Robinhood Markets Inc., the firm behind the popular trading app, said today that it was subpoenaed by the Securities and Exchange Commission in December.
The company disclosed the investigation in its most recent 10-K filing with the SEC. In it, the company lists among the various disclosures of potential risks to its business a subpoena from the SEC regarding Robinhood’s “supported cryptocurrencies, custody of cryptocurrencies, and platform operations.”
Robinhood currently lists 18 cryptocurrencies on its trading platform, including Bitcoin, Ethereum, and Dogecoin. Investors can buy as little as $1 to get started with digital assets.
A subpoena requires a person to appear before a court to testify or produce documentation when an investigation is active. Robinhood said it received similar subpoena requests from the California Attorney General’s office regarding its trading platform, custody of customer assets, customer disclosures and coin listing. It added that it is cooperating with California’s investigation.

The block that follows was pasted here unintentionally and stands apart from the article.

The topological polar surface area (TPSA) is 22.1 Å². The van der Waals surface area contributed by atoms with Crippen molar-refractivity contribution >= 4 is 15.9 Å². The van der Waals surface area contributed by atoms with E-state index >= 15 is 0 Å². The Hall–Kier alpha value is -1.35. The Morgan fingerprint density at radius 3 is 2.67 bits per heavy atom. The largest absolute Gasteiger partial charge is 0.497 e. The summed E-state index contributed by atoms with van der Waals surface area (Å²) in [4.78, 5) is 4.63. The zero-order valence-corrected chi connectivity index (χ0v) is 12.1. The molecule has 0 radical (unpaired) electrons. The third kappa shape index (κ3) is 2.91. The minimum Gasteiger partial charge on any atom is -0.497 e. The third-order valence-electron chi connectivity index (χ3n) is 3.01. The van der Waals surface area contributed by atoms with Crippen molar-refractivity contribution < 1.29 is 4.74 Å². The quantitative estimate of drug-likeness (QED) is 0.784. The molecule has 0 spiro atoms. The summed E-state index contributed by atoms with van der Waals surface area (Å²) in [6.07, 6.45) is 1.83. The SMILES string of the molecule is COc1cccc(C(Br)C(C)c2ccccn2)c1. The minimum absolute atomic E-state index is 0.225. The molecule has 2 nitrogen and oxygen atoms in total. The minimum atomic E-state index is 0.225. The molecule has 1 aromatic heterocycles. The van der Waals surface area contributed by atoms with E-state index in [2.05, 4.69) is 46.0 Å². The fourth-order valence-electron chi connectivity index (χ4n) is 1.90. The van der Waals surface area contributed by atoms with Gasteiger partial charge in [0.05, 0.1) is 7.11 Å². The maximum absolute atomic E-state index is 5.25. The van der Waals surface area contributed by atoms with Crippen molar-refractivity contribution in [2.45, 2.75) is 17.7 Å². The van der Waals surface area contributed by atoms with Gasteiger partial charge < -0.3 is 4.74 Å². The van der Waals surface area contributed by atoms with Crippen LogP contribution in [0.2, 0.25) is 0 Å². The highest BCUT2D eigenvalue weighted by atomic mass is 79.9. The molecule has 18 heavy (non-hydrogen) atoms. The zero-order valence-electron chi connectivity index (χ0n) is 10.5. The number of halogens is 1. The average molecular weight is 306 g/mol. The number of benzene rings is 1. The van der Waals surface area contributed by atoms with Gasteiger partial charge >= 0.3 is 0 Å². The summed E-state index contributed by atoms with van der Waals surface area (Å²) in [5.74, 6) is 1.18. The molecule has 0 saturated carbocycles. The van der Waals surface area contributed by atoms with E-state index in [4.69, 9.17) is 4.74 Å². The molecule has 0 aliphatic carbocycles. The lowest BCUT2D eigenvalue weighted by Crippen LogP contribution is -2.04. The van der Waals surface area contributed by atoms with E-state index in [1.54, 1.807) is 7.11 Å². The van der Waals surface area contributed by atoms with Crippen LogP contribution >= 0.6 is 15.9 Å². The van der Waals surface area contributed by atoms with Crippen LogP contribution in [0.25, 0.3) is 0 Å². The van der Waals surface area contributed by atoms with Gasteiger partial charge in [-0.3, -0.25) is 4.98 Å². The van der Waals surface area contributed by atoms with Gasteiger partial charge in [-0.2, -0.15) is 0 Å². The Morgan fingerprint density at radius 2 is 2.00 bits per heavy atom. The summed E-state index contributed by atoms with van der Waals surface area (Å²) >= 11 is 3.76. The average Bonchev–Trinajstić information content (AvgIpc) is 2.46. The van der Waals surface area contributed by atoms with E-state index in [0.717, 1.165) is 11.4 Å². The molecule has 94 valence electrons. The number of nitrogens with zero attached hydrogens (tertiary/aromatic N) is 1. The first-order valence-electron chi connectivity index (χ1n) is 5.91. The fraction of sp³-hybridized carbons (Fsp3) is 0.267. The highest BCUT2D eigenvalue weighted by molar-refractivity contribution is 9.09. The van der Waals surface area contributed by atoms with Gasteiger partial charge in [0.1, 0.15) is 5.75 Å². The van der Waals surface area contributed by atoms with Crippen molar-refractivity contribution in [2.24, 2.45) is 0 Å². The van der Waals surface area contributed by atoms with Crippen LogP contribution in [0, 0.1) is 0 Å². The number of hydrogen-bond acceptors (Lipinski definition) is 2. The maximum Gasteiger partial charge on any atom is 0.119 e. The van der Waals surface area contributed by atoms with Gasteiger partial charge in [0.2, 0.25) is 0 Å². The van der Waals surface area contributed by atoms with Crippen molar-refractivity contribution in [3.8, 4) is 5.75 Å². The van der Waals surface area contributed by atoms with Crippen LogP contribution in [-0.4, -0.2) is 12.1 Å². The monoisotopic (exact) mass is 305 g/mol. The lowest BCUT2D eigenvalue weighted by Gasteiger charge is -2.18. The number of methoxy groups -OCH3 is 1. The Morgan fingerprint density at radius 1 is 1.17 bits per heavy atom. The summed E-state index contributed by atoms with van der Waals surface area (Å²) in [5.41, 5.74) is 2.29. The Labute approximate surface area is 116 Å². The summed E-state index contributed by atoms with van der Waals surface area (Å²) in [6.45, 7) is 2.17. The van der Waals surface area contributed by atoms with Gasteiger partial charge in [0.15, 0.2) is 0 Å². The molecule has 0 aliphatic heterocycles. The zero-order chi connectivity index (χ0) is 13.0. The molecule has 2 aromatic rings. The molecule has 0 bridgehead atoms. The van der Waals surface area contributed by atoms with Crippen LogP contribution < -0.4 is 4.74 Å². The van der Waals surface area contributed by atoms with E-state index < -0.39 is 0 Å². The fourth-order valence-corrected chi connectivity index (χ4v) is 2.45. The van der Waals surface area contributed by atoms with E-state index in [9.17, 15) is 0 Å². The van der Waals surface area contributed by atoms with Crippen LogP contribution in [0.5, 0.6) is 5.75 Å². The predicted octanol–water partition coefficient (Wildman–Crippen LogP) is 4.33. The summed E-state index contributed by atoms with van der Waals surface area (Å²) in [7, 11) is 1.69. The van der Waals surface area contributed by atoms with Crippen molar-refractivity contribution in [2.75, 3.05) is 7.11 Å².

“We have nothing additional to share here beyond what is in the filing,” a Robinhood spokesperson told Decrypt.
The company went through a period of “hyper growth” during the COVID-19 pandemic, thanks to low interest rates, stimulus checks, and the ease of its app which allows retail investors to buy and sell both stocks and cryptocurrencies like Bitcoin.
The move from the SEC is the latest in a tough crackdown against the cryptocurrency industry following the collapse of digital asset mega exchange FTX last year.
FTX crashed in November after the company admitted that it did not have one-to-one reserves of customer assets and could not honor withdrawals. Prosecutors allege the exchange, which let users buy, sell, and bet on the price of a number of cryptocurrencies, was criminally mismanaged.
Its fresh-faced ex-boss Sam Bankman-Fried, who was once perceived as the do-gooder of the crypto world, now faces 12 criminal charges, including conspiracy to make unlawful political contributions and defraud investors.
FTX’s collapse has forced regulators to move faster on controlling a fast-moving and convoluted space in the name of protecting investors.
The SEC in particular is on the prowl: SEC Chair Gary Gensler wants to crack down on all the coins and tokens he believes are unregistered securities—and he’s made it clear that he believes essentially everything in the crypto market except Bitcoin fits that description.
In January, the Commission hit Genesis and Gemini with charges for offering unregistered securities. And earlier this month, it fined American crypto exchange Kraken $30 million for violating securities laws.